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EW Simulation, Part 10 -- Threat Antenna-Pattern Emulation.

The antenna-scanning patterns used by various types of radars depend on their mission. In threat emulation, it is necessary to recreate the time history of the threat antenna gain as seen by a receiver in a fixed location.

The four figures show various types of scans. Each scan type is described in terms of what the antenna is doing and the time history of the threat antenna-gain pattern as it would be seen by a receiver in a fixed location.


The circularly scanned antenna rotates in a full circle, as shown in Figure 1. The received pattern is characterized by even time intervals between observations of the main lobe.


As shown in Figure 1, the sector scan differs from the circular scan in that the antenna moves back and forth across a segment of angle. The time interval between main lobes has two values, except in the case in which the receiver is at the center of the scan segment.


The helical scan covers 360 [degrees] of azimuth and changes its elevation from scan to scan, as shown in Figure 1. It is observed with constant main-lobe time intervals, but the amplitude of the main lobe decreases as the threat antenna elevation moves away from the elevation of the receiver location.


The raster scan covers an angular area in parallel lines, as shown in Figure 1. It is observed as a sector scan, but with the amplitudes of the main-lobe intercepts reduced as the threat antenna covers raster "lines" that do not pass through the receiver's location.


The conical scan is observed as a sinusoidally varying waveform, as shown in Figure 2. As the receiver location (T) moves toward the center of the cone formed by the scanning antenna, the amplitude of the sine wave decreases. When the receiver is centered in the cone, there is no variation in the signal amplitude, since the antenna remains equally offset from the receiver.


The spiral scan is like a conical scan, except that the angle of the cone increases or decreases, as shown in Figure 2. The observed pattern looks like a conical scan for the rotation which passes through the receiver's location. The antenna gain diminishes in amplitude as the spiral path moves away from the receiver location. The irregularity of this pattern comes from the time history of the angle between the antenna beam and the receiver location.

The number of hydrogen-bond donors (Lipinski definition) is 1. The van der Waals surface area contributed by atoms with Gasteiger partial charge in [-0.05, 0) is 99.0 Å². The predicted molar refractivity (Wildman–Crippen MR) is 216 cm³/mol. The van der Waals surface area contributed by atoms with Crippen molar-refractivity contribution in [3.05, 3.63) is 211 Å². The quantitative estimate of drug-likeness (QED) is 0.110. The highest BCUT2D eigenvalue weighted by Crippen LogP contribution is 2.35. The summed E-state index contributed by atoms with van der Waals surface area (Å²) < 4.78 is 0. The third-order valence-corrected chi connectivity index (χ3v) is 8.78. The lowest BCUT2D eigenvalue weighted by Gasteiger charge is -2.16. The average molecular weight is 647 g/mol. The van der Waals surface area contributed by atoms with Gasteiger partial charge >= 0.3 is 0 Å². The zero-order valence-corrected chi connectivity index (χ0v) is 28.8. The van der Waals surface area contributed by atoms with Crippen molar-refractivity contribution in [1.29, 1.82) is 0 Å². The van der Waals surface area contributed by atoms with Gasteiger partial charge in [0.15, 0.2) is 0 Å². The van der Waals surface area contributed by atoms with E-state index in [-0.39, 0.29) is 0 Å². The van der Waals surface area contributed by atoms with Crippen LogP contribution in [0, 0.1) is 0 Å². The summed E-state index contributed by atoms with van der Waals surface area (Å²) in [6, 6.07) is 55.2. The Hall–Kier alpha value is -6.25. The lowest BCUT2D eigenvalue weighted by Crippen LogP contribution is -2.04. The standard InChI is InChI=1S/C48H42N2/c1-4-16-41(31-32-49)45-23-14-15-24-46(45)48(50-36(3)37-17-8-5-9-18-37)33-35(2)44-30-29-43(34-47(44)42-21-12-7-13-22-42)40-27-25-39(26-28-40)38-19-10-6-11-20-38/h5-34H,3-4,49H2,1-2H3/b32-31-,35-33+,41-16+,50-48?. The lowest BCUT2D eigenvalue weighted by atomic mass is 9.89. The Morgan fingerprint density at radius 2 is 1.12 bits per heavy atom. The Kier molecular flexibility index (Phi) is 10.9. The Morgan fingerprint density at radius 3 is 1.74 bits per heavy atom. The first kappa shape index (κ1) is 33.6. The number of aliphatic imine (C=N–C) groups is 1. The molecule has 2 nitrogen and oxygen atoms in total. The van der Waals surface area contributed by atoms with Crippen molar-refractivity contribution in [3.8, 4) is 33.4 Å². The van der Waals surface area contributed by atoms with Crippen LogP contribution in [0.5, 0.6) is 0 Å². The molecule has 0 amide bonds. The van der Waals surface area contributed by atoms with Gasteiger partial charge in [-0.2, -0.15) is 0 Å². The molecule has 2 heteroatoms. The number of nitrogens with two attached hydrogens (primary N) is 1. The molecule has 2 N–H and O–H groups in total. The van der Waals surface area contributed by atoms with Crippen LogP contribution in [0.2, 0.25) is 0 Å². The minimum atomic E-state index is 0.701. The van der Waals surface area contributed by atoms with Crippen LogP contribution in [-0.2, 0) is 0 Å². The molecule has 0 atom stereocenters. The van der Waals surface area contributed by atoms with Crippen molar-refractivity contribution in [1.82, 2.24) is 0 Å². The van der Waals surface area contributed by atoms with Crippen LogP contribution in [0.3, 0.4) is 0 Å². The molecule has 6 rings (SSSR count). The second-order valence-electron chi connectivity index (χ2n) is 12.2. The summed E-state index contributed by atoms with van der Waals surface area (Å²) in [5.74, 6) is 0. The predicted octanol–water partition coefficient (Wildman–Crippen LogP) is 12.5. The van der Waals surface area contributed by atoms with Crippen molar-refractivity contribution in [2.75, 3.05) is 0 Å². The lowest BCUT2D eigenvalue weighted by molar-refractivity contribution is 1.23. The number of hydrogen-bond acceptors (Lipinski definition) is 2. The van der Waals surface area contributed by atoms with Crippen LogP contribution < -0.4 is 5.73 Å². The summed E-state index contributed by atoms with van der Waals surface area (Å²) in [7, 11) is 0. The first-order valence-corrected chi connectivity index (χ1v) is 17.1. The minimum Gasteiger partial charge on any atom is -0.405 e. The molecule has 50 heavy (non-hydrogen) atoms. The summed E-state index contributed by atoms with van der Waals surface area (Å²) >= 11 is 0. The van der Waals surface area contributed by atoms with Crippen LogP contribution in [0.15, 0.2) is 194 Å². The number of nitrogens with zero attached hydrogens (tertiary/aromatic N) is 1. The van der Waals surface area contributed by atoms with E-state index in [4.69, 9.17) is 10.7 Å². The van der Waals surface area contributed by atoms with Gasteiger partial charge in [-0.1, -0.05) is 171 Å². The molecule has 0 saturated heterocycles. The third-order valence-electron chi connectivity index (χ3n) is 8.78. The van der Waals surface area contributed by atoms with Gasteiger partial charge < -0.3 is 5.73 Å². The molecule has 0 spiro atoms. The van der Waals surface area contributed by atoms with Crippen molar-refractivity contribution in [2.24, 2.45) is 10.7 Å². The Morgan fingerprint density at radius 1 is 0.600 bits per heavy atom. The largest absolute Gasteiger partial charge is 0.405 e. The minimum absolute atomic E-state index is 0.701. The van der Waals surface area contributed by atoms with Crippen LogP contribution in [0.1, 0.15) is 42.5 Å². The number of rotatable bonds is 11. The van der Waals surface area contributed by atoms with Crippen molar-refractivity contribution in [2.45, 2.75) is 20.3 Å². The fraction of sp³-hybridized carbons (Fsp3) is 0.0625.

The Palmer scan is a circular scan that is moved linearly, as shown in Figure 3. If the receiver were right in the middle of one of the circles, the amplitude would be constant for that rotation. In the figure, it is assumed that the receiver is close to the center, but not exactly centered. Therefore, the third cycle shown is a low-amplitude sine wave. As the cone moves away from the receiver location, the sine wave becomes full size, but the amplitude of the signal diminishes.


If the conical scan is moved in a raster pattern, as shown in Figure 3, the received-threat gain history will look like the Palmer scan for the line of the raster which moves through the receiver location. Otherwise, the pattern becomes almost sinusoidal, with diminishing amplitude as the raster lines move farther from the angle of the receiver location.


The antenna snaps between four pointing angles, forming a square, as shown in Figure 3, to provide the requisite tracking information. Like the other patterns, the received threat antenna-gain history is a function of the angle between the threat antenna and the receiver's location.


In this case, as shown in Figure 4, the threat radar tracks the target (the receiver location) and keeps its transmitting antenna pointed at the target. The receiving antenna has lobe switching to provide. tracking information. The receiver sees a constant signal level, since the transmit antenna is always pointed at it.


Since a phased array is electronically steered, as shown in Figure 4, it can randomly move from any pointing angle to any other pointing angle instantly. Thus, there will be no logical amplitude history observed by the receiver. The received gain depends on the angle between the instantaneous threat-antenna pointing angle and the receiver location.


In this case, as shown in Figure 4, the threat antenna is assumed to have a circular scan with the elevation arbitrarily moved by a vertical phased array, furnishing a constant time interval between main lobes, but their amplitude can vary without any logical sequence. The azimuth scan can also be a sector scan or can be commanded to fixed azimuths.


Next month, we'll complete the discussion of threat emulation by consideration of the control mechanisms and practical limitations of emulators. For your comments and suggestions, Dave Adamy can be reached at
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Comment:EW Simulation, Part 10 -- Threat Antenna-Pattern Emulation.
Author:Adamy, Dave
Publication:Journal of Electronic Defense
Article Type:Brief Article
Geographic Code:1USA
Date:Jan 1, 2000
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